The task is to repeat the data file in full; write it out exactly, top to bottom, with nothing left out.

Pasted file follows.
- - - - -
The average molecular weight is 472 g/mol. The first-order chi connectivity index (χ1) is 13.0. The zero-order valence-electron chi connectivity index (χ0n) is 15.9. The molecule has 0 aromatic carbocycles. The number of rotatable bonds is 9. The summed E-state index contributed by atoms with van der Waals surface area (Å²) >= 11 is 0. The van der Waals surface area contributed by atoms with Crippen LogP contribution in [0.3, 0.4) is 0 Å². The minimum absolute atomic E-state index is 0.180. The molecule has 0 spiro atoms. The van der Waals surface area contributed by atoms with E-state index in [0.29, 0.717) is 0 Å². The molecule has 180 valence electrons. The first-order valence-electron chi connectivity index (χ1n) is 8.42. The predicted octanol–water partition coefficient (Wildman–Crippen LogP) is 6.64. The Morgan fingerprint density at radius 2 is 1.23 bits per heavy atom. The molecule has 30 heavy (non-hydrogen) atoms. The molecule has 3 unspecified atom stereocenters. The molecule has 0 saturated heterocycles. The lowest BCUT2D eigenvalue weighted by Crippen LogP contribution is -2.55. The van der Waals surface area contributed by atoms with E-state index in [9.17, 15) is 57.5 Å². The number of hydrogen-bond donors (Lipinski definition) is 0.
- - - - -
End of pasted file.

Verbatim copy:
The average molecular weight is 472 g/mol. The first-order chi connectivity index (χ1) is 13.0. The zero-order valence-electron chi connectivity index (χ0n) is 15.9. The molecule has 0 aromatic carbocycles. The number of rotatable bonds is 9. The summed E-state index contributed by atoms with van der Waals surface area (Å²) >= 11 is 0. The van der Waals surface area contributed by atoms with Crippen LogP contribution in [0.3, 0.4) is 0 Å². The minimum absolute atomic E-state index is 0.180. The molecule has 0 spiro atoms. The van der Waals surface area contributed by atoms with E-state index in [0.29, 0.717) is 0 Å². The molecule has 180 valence electrons. The first-order valence-electron chi connectivity index (χ1n) is 8.42. The predicted octanol–water partition coefficient (Wildman–Crippen LogP) is 6.64. The Morgan fingerprint density at radius 2 is 1.23 bits per heavy atom. The molecule has 30 heavy (non-hydrogen) atoms. The molecule has 3 unspecified atom stereocenters. The molecule has 0 saturated heterocycles. The lowest BCUT2D eigenvalue weighted by Crippen LogP contribution is -2.55. The van der Waals surface area contributed by atoms with E-state index in [9.17, 15) is 57.5 Å². The number of hydrogen-bond donors (Lipinski definition) is 0.